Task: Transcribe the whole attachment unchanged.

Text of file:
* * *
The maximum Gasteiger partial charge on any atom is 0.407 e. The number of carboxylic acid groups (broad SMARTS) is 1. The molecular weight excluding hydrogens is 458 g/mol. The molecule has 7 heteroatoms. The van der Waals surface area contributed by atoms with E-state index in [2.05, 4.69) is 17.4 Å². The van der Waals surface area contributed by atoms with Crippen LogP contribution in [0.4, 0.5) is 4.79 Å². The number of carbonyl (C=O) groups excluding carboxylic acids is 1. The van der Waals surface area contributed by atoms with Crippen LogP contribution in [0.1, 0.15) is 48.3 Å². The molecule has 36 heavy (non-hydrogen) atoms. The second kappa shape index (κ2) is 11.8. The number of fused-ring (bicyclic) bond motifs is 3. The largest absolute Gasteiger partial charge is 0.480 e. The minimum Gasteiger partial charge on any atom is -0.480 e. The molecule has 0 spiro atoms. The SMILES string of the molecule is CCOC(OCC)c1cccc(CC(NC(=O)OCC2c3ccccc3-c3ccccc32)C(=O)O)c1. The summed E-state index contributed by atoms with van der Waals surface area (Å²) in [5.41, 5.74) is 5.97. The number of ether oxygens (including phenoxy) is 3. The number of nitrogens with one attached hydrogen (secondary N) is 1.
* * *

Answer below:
The maximum Gasteiger partial charge on any atom is 0.407 e. The number of carboxylic acid groups (broad SMARTS) is 1. The molecular weight excluding hydrogens is 458 g/mol. The molecule has 7 heteroatoms. The van der Waals surface area contributed by atoms with E-state index in [2.05, 4.69) is 17.4 Å². The van der Waals surface area contributed by atoms with Crippen LogP contribution in [0.4, 0.5) is 4.79 Å². The number of carbonyl (C=O) groups excluding carboxylic acids is 1. The van der Waals surface area contributed by atoms with Crippen LogP contribution in [0.1, 0.15) is 48.3 Å². The molecule has 36 heavy (non-hydrogen) atoms. The second kappa shape index (κ2) is 11.8. The number of fused-ring (bicyclic) bond motifs is 3. The largest absolute Gasteiger partial charge is 0.480 e. The minimum Gasteiger partial charge on any atom is -0.480 e. The molecule has 0 spiro atoms. The SMILES string of the molecule is CCOC(OCC)c1cccc(CC(NC(=O)OCC2c3ccccc3-c3ccccc32)C(=O)O)c1. The summed E-state index contributed by atoms with van der Waals surface area (Å²) in [5.41, 5.74) is 5.97. The number of ether oxygens (including phenoxy) is 3. The number of nitrogens with one attached hydrogen (secondary N) is 1.